Zimbabwe’s 2018 harmonized elections will take place against a backdrop of 18 years of political crisis. During this period, severe limits on political space and a series of elections, some characterized by violence, and widely perceived as flawed, weakened public confidence in democratic institutions and the electoral system. These elections will take place less than a year after the military intervention that led to Robert Mugabe’s removal from power after 37 years and the appointment of Emmerson Mnangagwa as president.
The IRI-NDI delegation heard a clear and unambiguous message of hope for a new future from all the Zimbabweans they came into contact with. It received unanimous reports that the country’s political climate has changed markedly since last November. It is the responsibility of all the election actors to take the steps necessary to build confidence with the people that these elections can usher in a new democratic dispensation.
However, concerted efforts will be required to restore the public’s faith in the country’s institutions and set the country on a new trajectory. Therefore, the 2018 harmonized elections must break with the past and be widely perceived as inclusive, transparent and accountable. To achieve this objective, the reforms must do more than just adhere to the letter of the law, show more than just incremental improvements, and result in more than just peaceful elections. This standard is consistent with the SADC guidelines, which call for elections to be peaceful, but also “free and fair, transparent, and accountable”, while at the same time accounting for the cumulative effect of nearly two decades of flawed elections.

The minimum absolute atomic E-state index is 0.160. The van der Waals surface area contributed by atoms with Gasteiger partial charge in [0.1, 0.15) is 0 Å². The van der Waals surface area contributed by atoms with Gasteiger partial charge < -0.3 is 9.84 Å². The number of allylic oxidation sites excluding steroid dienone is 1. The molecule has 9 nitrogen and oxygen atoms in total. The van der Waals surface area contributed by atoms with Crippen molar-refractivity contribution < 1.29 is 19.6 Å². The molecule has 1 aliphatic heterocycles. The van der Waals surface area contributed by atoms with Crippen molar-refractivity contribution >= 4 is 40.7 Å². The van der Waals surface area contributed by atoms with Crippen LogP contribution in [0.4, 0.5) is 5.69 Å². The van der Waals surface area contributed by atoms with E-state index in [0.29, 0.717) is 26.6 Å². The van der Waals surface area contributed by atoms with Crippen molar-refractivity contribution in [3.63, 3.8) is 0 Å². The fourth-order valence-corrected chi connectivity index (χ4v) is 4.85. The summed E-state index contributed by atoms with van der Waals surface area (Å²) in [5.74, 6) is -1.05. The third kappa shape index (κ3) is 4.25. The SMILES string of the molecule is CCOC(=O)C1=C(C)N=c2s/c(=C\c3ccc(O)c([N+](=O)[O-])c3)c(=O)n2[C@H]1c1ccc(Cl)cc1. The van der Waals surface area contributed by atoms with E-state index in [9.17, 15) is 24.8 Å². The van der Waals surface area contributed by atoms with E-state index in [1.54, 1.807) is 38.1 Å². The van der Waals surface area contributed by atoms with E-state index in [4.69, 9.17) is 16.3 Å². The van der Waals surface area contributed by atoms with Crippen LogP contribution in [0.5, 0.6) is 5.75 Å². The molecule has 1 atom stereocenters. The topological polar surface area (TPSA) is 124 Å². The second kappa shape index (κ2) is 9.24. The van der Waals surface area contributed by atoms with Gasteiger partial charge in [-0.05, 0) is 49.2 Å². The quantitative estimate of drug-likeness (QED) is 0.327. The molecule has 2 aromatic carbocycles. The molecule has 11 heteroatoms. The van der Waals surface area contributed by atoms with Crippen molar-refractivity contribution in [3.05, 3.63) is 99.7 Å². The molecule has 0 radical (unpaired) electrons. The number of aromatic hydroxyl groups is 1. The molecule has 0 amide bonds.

The IRI-NDI delegation found notable improvements in the political environment and electoral preparations as compared to prior elections. However, a number of significant opportunities to break with the past and restore confidence in advance of the polls have been missed thus far. As a result, concerns remain about the fairness of the process.
Given Zimbabwe’s history and the fact that the current government assumed power not through a normal election process but through a military intervention, extraordinary steps are required to achieve the widespread perception of fairness, which is as important as the realization of fairness itself. These steps should be based on the premise that the credibility of the upcoming elections are the responsibility of political parties and candidates running for office, the institutions mandated to provide oversight, and all those who vote on election day. With seven weeks remaining to election day, the opportunity still exists to take constructive steps to enhance the inclusiveness, transparency, and accountability of the electoral process.Top